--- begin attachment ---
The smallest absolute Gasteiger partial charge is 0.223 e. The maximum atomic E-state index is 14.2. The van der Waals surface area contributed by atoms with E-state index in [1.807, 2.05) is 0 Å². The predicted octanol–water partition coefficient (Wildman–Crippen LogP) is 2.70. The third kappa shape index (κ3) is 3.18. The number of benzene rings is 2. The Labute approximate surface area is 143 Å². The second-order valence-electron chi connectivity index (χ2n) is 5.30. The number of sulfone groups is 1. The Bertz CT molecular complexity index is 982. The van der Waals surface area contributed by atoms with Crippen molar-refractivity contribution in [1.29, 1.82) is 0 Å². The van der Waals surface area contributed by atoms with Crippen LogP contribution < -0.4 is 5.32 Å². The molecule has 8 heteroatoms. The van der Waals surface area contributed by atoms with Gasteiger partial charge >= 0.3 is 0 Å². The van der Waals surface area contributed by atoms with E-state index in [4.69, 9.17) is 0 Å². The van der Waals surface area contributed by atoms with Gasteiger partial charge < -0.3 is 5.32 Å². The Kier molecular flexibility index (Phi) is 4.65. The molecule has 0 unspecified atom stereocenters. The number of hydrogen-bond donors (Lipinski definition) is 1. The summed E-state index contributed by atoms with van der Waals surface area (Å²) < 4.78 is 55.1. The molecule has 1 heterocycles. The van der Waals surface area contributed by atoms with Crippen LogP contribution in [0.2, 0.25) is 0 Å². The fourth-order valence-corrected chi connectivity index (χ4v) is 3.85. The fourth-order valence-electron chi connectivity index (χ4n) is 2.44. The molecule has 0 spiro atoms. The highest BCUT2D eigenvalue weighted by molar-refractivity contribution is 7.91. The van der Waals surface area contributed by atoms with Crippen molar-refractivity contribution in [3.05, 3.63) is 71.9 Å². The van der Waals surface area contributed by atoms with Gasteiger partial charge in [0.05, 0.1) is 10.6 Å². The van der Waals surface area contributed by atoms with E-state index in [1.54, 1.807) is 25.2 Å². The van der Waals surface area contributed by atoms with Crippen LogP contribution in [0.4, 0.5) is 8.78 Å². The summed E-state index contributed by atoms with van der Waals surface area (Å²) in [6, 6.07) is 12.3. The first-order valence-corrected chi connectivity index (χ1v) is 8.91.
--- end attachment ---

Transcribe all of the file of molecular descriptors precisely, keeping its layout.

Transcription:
The smallest absolute Gasteiger partial charge is 0.223 e. The maximum atomic E-state index is 14.2. The van der Waals surface area contributed by atoms with E-state index in [1.807, 2.05) is 0 Å². The predicted octanol–water partition coefficient (Wildman–Crippen LogP) is 2.70. The third kappa shape index (κ3) is 3.18. The number of benzene rings is 2. The Labute approximate surface area is 143 Å². The second-order valence-electron chi connectivity index (χ2n) is 5.30. The number of sulfone groups is 1. The Bertz CT molecular complexity index is 982. The van der Waals surface area contributed by atoms with Crippen molar-refractivity contribution in [1.29, 1.82) is 0 Å². The van der Waals surface area contributed by atoms with Crippen LogP contribution < -0.4 is 5.32 Å². The molecule has 8 heteroatoms. The van der Waals surface area contributed by atoms with Gasteiger partial charge >= 0.3 is 0 Å². The van der Waals surface area contributed by atoms with E-state index in [4.69, 9.17) is 0 Å². The van der Waals surface area contributed by atoms with Gasteiger partial charge < -0.3 is 5.32 Å². The Kier molecular flexibility index (Phi) is 4.65. The molecule has 0 unspecified atom stereocenters. The number of hydrogen-bond donors (Lipinski definition) is 1. The summed E-state index contributed by atoms with van der Waals surface area (Å²) < 4.78 is 55.1. The molecule has 1 heterocycles. The van der Waals surface area contributed by atoms with Crippen LogP contribution in [0.2, 0.25) is 0 Å². The fourth-order valence-corrected chi connectivity index (χ4v) is 3.85. The fourth-order valence-electron chi connectivity index (χ4n) is 2.44. The molecule has 0 spiro atoms. The highest BCUT2D eigenvalue weighted by molar-refractivity contribution is 7.91. The van der Waals surface area contributed by atoms with Crippen molar-refractivity contribution in [3.05, 3.63) is 71.9 Å². The van der Waals surface area contributed by atoms with Gasteiger partial charge in [0.05, 0.1) is 10.6 Å². The van der Waals surface area contributed by atoms with E-state index in [1.54, 1.807) is 25.2 Å². The van der Waals surface area contributed by atoms with Crippen LogP contribution in [0.4, 0.5) is 8.78 Å². The summed E-state index contributed by atoms with van der Waals surface area (Å²) in [6, 6.07) is 12.3. The first-order valence-corrected chi connectivity index (χ1v) is 8.91.